July 30: The legend Sam Phillips died in 2003
Samuel Cornelius Phillips (January 5, 1923 – July 30, 2003), better known as Sam Phillips, was an American businessman, record executive, record producer and DJ who played an important role in the emergence of rock and roll as the major form of popular music in the 1950s. He was a producer, label owner, and talent scout throughout the 1940s and 1950s. He most notably founded Sun Studios and Sun Records in Memphis, Tennessee. Through Sun, Phillips discovered such recording talent as Howlin’ Wolf, Carl Perkins, Jerry Lee Lewis and Johnny Cash.
Great documentary about Sam Phillips, part 1:
The height of his success culminated in his launching of Elvis Presley’s career in 1954. He is also associated with several other noteworthy rhythm and blues and rock and roll stars of the period. Phillips sold Sun in 1969. He was an early investor in the Holiday Inn chain of hotels.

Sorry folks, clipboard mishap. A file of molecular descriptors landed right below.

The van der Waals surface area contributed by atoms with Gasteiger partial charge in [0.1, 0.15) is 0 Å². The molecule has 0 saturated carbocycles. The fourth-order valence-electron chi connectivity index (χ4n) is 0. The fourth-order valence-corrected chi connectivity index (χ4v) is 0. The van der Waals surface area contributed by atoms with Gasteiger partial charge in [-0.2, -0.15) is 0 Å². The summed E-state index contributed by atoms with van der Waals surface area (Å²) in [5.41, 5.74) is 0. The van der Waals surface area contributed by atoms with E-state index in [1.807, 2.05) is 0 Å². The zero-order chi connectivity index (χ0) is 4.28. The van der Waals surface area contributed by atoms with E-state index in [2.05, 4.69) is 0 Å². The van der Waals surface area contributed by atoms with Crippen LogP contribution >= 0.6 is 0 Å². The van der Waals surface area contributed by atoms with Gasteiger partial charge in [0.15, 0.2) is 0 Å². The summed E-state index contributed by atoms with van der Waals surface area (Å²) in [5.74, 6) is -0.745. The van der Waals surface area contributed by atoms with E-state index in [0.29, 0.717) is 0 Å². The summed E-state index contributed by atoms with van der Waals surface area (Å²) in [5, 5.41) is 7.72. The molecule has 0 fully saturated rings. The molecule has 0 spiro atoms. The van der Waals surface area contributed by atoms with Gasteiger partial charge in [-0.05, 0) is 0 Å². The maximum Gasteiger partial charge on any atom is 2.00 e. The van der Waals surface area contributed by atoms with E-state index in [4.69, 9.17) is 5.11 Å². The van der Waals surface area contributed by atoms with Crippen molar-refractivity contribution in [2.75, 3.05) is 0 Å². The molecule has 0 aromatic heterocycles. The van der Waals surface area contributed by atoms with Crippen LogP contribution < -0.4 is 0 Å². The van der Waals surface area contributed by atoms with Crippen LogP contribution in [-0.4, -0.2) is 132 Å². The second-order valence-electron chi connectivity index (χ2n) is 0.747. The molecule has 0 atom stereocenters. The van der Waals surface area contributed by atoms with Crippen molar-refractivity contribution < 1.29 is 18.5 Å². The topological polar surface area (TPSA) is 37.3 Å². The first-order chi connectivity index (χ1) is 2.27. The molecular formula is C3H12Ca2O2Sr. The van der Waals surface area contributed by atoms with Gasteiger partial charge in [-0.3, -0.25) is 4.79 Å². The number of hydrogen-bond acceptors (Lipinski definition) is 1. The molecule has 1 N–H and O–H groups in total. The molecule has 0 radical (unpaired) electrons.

- In 1986 Sam Phillips was part of the first group inducted into the Rock and Roll Hall of Fame
- his pioneering contribution to the genre has been recognized by the Rockabilly Hall of Fame.He was the first ever non-performer inducted.
- In 1987, he was inducted into the Alabama Music Hall of Fame.
- He received a Grammy Trustees Award for his lifetime achievements in 1991.
- In 1998, he was inducted into the Blues Hall of Fame
- in October 2001 he was inducted into the Country Music Hall of Fame.
Phillips died of respiratory failure at St. Francis Hospital in Memphis, Tennessee on July 30, 2003, only one day before the original Sun Studio was designated a National Historic Landmark. He is interred in the Memorial Park Cemetery in Memphis.
Great Documentary about Sam Phillips, part 2:
Album of the day, Sun Records – The Essential Collection (Remastered):
– Hallgeir & Egil